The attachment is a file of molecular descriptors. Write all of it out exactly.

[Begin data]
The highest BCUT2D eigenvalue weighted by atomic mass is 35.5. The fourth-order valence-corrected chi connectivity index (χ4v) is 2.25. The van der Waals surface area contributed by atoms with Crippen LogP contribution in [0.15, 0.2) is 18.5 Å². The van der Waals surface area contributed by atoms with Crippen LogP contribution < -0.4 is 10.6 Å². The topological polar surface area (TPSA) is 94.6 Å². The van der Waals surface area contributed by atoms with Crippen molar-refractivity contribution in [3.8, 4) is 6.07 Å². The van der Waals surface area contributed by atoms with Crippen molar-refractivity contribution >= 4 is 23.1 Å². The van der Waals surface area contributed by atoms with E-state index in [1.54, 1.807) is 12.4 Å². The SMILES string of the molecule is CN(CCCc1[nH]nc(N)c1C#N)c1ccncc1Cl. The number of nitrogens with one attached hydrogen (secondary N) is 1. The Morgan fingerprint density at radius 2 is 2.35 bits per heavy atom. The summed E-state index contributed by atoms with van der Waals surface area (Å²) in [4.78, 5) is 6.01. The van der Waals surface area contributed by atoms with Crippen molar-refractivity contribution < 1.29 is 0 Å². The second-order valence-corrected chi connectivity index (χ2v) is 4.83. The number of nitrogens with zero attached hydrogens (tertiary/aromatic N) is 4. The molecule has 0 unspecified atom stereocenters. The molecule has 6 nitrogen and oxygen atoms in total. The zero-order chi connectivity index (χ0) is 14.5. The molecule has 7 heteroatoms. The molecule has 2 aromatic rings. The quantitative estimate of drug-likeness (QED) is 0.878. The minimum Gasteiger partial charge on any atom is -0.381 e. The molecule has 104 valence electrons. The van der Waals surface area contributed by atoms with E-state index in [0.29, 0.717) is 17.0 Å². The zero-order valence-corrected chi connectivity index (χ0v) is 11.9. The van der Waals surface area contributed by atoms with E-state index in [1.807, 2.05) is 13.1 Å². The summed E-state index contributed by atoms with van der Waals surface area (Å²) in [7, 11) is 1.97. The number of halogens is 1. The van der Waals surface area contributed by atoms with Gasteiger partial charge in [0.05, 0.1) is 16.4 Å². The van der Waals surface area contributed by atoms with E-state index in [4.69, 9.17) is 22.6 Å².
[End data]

The highest BCUT2D eigenvalue weighted by atomic mass is 35.5. The fourth-order valence-corrected chi connectivity index (χ4v) is 2.25. The van der Waals surface area contributed by atoms with Crippen LogP contribution in [0.15, 0.2) is 18.5 Å². The van der Waals surface area contributed by atoms with Crippen LogP contribution < -0.4 is 10.6 Å². The topological polar surface area (TPSA) is 94.6 Å². The van der Waals surface area contributed by atoms with Crippen molar-refractivity contribution in [3.8, 4) is 6.07 Å². The van der Waals surface area contributed by atoms with Crippen molar-refractivity contribution >= 4 is 23.1 Å². The van der Waals surface area contributed by atoms with E-state index in [1.54, 1.807) is 12.4 Å². The SMILES string of the molecule is CN(CCCc1[nH]nc(N)c1C#N)c1ccncc1Cl. The number of nitrogens with one attached hydrogen (secondary N) is 1. The Morgan fingerprint density at radius 2 is 2.35 bits per heavy atom. The summed E-state index contributed by atoms with van der Waals surface area (Å²) in [4.78, 5) is 6.01. The van der Waals surface area contributed by atoms with Crippen molar-refractivity contribution < 1.29 is 0 Å². The second-order valence-corrected chi connectivity index (χ2v) is 4.83. The number of nitrogens with zero attached hydrogens (tertiary/aromatic N) is 4. The molecule has 0 unspecified atom stereocenters. The molecule has 6 nitrogen and oxygen atoms in total. The zero-order chi connectivity index (χ0) is 14.5. The molecule has 7 heteroatoms. The molecule has 2 aromatic rings. The quantitative estimate of drug-likeness (QED) is 0.878. The minimum Gasteiger partial charge on any atom is -0.381 e. The molecule has 104 valence electrons. The van der Waals surface area contributed by atoms with E-state index in [0.29, 0.717) is 17.0 Å². The zero-order valence-corrected chi connectivity index (χ0v) is 11.9. The van der Waals surface area contributed by atoms with E-state index in [1.807, 2.05) is 13.1 Å². The summed E-state index contributed by atoms with van der Waals surface area (Å²) in [7, 11) is 1.97. The number of halogens is 1. The van der Waals surface area contributed by atoms with Gasteiger partial charge in [0.05, 0.1) is 16.4 Å². The van der Waals surface area contributed by atoms with E-state index in [4.69, 9.17) is 22.6 Å².